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World Bank: Sub-Saharan Africa’s GDP may rebound in 2021

Even as the impact of the coronavirus (COVID-19) pandemic would probably linger for years to come, sub-Saharan Africa will likely reverse an economic contraction next year as countries in the region begin to ease movement restrictions, the World Bank has said.

The bank, which stated this in its latest outlook for the region released yesterday, said the pandemic has put “a decade of hardwon economic progress at risk,” adding that as many as 40 million people could be pushed into extreme poverty, erasing five years of gains fighting poverty. According to the Bretton Woods institution, Sub-Saharan Africa’s gross domestic product is on track to shrink 3.3 per cent this year, its worst performance on record, due to the combined effects of the disease and lower oil and commodities prices. Growth of about 2.1per cent could follow in 2021 and 3.2 per cent in 2022, the bank said.

The lender’s baseline scenario assumes that the number of new infections will continue to slow and that fresh outbreaks won’t result in new lockdowns. “If the outbreak is more prolonged or if there’s a second wave, sub-Saharan Africa’s economy may expand by only 1.2 per cent in 2021 and 2.1 per cent in 2022. By the end of 2021, the region’s real percapita GDP may have dropped to 2007 levels,” according to the report. The region will lose at least $115 million in output this year and long-term losses are expected “with the level of real per-capita GDP expected to contract by 2.1% and 5.1%,” confirming earlier forecasts that sub-Saharan Africa will suffer its first recession in a quarter of a century in 2020.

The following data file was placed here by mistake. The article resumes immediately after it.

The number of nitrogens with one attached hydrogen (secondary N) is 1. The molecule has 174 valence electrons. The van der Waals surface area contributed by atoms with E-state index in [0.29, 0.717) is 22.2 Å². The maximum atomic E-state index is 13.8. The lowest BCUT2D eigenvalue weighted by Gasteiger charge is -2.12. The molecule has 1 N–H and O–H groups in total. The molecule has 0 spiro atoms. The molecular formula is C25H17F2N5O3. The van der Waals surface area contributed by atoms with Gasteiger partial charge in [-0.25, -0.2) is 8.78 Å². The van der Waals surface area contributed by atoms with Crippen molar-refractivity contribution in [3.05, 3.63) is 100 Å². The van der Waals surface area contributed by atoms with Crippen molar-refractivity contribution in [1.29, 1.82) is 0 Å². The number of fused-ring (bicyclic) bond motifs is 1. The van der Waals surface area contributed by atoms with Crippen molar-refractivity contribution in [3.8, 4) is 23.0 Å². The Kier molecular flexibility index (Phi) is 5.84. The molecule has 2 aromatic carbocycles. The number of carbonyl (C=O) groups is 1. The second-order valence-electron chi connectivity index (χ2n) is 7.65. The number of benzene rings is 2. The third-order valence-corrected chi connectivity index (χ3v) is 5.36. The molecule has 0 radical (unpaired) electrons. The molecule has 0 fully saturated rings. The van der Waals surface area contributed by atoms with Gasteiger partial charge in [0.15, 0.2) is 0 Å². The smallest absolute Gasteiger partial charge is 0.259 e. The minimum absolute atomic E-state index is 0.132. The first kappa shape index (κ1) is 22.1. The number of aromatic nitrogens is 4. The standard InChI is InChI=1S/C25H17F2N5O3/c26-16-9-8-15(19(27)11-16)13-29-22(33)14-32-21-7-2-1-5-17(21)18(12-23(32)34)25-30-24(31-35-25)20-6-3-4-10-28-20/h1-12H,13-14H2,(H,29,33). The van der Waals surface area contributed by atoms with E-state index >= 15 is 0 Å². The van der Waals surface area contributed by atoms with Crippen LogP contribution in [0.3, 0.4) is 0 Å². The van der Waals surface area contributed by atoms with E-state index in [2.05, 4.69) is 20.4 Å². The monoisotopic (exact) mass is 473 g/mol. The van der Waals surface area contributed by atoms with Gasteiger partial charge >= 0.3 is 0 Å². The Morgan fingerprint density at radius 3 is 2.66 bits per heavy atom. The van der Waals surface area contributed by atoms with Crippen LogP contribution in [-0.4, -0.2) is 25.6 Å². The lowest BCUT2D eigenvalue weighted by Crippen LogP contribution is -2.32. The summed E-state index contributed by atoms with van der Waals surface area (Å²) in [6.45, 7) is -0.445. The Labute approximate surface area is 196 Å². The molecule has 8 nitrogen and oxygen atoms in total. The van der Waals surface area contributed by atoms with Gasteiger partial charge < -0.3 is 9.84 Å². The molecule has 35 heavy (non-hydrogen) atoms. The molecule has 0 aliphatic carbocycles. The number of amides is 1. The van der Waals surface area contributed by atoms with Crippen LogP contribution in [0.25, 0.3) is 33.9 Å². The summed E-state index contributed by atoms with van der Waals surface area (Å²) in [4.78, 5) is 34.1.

While East Africa and southern Africa are expected to experience slower growth in 2020 compared with West and Central Africa, their economies may expand faster next year at 2.7 per cent, versus 1.3 per cent in West and central Africa. Oil-exporting countries have been hit hardest, with growth expected to drop by more than 4 per cent in Angola and Nigeria. TogiveAfrica’spoorestcountries some breathing room, the World Bank and the International Monetary Fund (IMF) have proposed suspending debt servicing this year. However, thatwouldaddress only a fraction of total debt and debt relief from private creditors is likely needed, as well, the lender said.

IMF Managing Director, Kristalina Georgieva, said in a speech on Monday that the global economy is in “less dire” shape than it was in June, but risks crashing again if governments withdraw stimulus packages too soon, fail to control the coronavirus and ignore emerging market debt problems. According to the IMF boss, countries across the world risk facing massive bankruptcies and lasting economic damage if fiscal and monetary support deployed to support their economies through the coronavirus crisis.

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